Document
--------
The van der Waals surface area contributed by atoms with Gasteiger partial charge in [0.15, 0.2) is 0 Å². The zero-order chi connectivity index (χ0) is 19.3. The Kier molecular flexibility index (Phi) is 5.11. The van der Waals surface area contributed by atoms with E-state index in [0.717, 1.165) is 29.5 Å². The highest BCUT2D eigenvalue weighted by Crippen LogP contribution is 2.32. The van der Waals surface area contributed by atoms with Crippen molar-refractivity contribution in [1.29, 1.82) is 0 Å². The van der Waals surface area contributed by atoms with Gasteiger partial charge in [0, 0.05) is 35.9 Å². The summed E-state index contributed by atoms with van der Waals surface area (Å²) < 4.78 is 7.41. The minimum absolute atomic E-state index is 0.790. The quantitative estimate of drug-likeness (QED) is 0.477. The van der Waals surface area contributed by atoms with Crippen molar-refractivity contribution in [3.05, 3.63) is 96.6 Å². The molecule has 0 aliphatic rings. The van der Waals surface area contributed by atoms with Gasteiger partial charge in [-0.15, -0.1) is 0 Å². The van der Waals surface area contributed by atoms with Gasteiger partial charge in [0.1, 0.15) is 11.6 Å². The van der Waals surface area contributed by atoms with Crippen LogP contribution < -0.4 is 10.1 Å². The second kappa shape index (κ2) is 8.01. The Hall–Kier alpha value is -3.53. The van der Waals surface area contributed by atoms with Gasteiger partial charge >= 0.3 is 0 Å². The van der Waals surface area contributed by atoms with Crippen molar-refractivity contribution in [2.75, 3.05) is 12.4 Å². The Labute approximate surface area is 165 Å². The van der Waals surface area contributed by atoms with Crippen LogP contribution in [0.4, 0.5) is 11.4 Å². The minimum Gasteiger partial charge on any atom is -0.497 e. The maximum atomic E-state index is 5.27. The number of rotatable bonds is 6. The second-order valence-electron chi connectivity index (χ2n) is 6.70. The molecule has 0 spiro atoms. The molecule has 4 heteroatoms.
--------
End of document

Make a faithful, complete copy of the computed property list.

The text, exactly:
The van der Waals surface area contributed by atoms with Gasteiger partial charge in [0.15, 0.2) is 0 Å². The zero-order chi connectivity index (χ0) is 19.3. The Kier molecular flexibility index (Phi) is 5.11. The van der Waals surface area contributed by atoms with E-state index in [0.717, 1.165) is 29.5 Å². The highest BCUT2D eigenvalue weighted by Crippen LogP contribution is 2.32. The van der Waals surface area contributed by atoms with Crippen molar-refractivity contribution in [1.29, 1.82) is 0 Å². The van der Waals surface area contributed by atoms with Gasteiger partial charge in [0, 0.05) is 35.9 Å². The summed E-state index contributed by atoms with van der Waals surface area (Å²) < 4.78 is 7.41. The minimum absolute atomic E-state index is 0.790. The quantitative estimate of drug-likeness (QED) is 0.477. The van der Waals surface area contributed by atoms with Crippen molar-refractivity contribution in [3.05, 3.63) is 96.6 Å². The molecule has 0 aliphatic rings. The van der Waals surface area contributed by atoms with Gasteiger partial charge in [-0.15, -0.1) is 0 Å². The van der Waals surface area contributed by atoms with Gasteiger partial charge in [0.1, 0.15) is 11.6 Å². The van der Waals surface area contributed by atoms with Crippen LogP contribution < -0.4 is 10.1 Å². The second kappa shape index (κ2) is 8.01. The Hall–Kier alpha value is -3.53. The van der Waals surface area contributed by atoms with Gasteiger partial charge >= 0.3 is 0 Å². The van der Waals surface area contributed by atoms with Crippen molar-refractivity contribution in [2.75, 3.05) is 12.4 Å². The Labute approximate surface area is 165 Å². The van der Waals surface area contributed by atoms with Crippen LogP contribution in [0.4, 0.5) is 11.4 Å². The minimum Gasteiger partial charge on any atom is -0.497 e. The maximum atomic E-state index is 5.27. The number of rotatable bonds is 6. The second-order valence-electron chi connectivity index (χ2n) is 6.70. The molecule has 0 spiro atoms. The molecule has 4 heteroatoms.